CSRC RESEARCH GRANTS 2007-2008

EDUCATIONAL MOBILITY AMONG MEXICAN AMERICANS

Principal Investigator: Vilma Ortiz, UCLA Department of Sociology
 
This project is fruitful extension of the Mexican American Study Project (MASP), a CSRC-based study headed by Professor Ortiz and Professor Edward Telles. Using longitudinal and intergenerational data from the MASP, this project will examine generational differences in education, focusing on the extent of educational mobility from first-generation parents to second-generation children, from second to third, and finally, from third to fourth. The study will also examine the effect of human capital and socioeconomic background factors that have been commonly shown to predict educational outcomes, such as parental schooling, family income, and the primary language spoken in the home.
 

IMMIGRANT WORKERS AND DISASTER RELIEF: DAY LABOR IN THE WAKE OF KATRINA

Principal Investigator: Abel Valenzuela Jr., UCLA César Chávez Department of Chicana and Chicano Studies and UCLA Department of Urban Planning
 
This project, which builds on Professor Valenzuela’s ongoing research on day labor at the national level, will survey the status of day laborers and other low-wage workers in New Orleans. An addendum to the National Day Labor Survey questionnaire will be developed, which will contain questions that are regionally specific or appropriate to immigrant workers who are not day laborers. These questions will address topics such as job competition (earnings depression) and other labor market issues, immigration and/or migration history and trajectory, housing arrangements, and occupational hazards. This study will be formally linked to the national survey, which will allow for regional and population comparisons. This project is expected to generate interest from external funding and federal agencies that are increasingly interested in the role of immigrant workers in the immediate aftermath and subsequent rebuilding of New Orleans, and it will serve as a gateway to a larger study of informal and low-wage immigrant workers in post-Katrina New Orleans.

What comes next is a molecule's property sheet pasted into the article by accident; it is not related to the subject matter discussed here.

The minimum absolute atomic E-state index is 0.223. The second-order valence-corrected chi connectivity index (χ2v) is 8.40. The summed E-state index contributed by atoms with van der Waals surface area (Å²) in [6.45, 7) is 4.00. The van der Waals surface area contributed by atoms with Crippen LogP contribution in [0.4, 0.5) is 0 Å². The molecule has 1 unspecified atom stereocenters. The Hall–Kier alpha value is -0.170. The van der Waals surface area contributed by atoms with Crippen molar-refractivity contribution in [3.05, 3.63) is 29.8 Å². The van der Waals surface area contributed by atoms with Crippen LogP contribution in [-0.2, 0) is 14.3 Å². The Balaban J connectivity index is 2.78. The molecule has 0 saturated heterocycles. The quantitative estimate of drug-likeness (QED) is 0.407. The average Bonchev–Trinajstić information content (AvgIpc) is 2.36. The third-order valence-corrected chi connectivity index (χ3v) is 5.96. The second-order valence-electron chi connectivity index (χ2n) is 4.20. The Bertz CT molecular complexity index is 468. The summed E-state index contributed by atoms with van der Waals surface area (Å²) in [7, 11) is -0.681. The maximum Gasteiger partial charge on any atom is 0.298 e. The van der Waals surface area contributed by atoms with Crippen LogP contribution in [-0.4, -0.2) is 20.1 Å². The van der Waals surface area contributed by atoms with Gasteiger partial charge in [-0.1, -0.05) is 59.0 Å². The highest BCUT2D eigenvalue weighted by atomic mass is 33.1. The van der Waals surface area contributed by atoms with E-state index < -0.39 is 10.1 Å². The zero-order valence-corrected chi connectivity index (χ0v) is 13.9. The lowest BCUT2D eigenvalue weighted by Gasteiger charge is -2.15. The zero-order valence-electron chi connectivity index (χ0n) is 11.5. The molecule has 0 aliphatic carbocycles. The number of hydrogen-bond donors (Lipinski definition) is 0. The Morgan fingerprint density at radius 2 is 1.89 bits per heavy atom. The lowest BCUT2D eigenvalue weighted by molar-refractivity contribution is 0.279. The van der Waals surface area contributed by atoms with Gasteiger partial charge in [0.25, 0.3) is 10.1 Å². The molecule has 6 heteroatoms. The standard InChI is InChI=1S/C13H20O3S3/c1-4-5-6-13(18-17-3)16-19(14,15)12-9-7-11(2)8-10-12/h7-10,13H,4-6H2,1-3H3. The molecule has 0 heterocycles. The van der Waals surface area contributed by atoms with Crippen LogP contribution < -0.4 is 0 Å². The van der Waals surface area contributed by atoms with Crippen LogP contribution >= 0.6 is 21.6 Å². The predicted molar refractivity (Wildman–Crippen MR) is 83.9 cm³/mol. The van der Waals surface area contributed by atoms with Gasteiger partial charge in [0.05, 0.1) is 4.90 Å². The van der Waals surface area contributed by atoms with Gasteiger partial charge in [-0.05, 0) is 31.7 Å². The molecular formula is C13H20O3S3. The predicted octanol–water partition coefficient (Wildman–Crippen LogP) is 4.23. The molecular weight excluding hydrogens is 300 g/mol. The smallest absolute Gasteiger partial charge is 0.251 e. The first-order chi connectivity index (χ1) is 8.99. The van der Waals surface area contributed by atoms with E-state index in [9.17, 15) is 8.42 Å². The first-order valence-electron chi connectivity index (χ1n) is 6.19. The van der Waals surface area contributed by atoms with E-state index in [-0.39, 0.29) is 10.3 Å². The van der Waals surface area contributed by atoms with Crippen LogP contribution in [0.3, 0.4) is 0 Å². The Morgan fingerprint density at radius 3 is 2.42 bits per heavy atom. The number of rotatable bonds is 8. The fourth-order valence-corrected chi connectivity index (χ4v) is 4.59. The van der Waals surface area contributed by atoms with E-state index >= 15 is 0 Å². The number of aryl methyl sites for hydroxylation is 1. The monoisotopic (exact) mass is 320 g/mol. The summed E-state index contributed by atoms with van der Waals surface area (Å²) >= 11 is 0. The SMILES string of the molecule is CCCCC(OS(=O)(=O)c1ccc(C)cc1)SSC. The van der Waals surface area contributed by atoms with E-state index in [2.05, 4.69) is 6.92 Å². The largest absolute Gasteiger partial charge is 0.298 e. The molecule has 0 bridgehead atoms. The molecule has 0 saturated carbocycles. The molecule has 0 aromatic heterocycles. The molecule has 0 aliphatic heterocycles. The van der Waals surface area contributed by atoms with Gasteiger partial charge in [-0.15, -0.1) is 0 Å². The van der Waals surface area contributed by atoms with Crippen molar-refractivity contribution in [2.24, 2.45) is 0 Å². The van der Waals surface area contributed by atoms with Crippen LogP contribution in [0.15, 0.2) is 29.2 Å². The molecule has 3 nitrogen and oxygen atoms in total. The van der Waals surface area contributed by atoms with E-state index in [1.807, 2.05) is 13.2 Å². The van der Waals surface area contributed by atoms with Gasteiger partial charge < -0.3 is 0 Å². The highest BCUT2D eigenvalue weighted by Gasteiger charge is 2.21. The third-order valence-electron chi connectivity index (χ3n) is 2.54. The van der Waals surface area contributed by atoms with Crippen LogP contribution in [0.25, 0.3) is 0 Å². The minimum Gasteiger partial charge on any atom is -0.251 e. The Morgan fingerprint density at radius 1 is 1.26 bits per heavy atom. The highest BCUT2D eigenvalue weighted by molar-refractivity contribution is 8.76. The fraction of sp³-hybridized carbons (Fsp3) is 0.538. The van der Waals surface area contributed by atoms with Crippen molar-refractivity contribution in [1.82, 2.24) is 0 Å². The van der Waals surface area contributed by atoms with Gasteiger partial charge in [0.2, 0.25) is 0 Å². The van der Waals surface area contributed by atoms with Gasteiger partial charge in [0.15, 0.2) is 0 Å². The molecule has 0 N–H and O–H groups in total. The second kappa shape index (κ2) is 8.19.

MEXICAN IMMIGRATION ARCHIVES

Principal Investigator: Kelly Lytle Hernandez, UCLA Department of History
 
The Mexican National Institute of Migration (INM) is responsible for managing migration to and from Mexico; it archives, which were only recently opened to scholars, contain records that address the implementation of migration restrictions, the surveillance of Chinese and Japanese immigrant communities along the northern border, and the emigration of Mexicans to the United States (including over 70,000 participants in the Bracero Program). This project will identify the core archival resources required to assess the mass movement of people between the United States and Mexico. The depth and breadth of the archives will allow contextualization within the broader history of Mexican migration to and from other countries. Professor Hernandez’s findings will introduce scholars to this exciting new archival resource. The research will result in a collection of essays for publication.
 

INDIGENOUS WOMEN’S ORGANIZING IN THE MIGRANT STREAM: DIGITAL STORYTELLING, COMMUNITY MEMORY, AND EMPOWERMENT

Principal Investigator: Maylei S. Blackwell, UCLA César Chávez Department of Chicana and Chicano Studies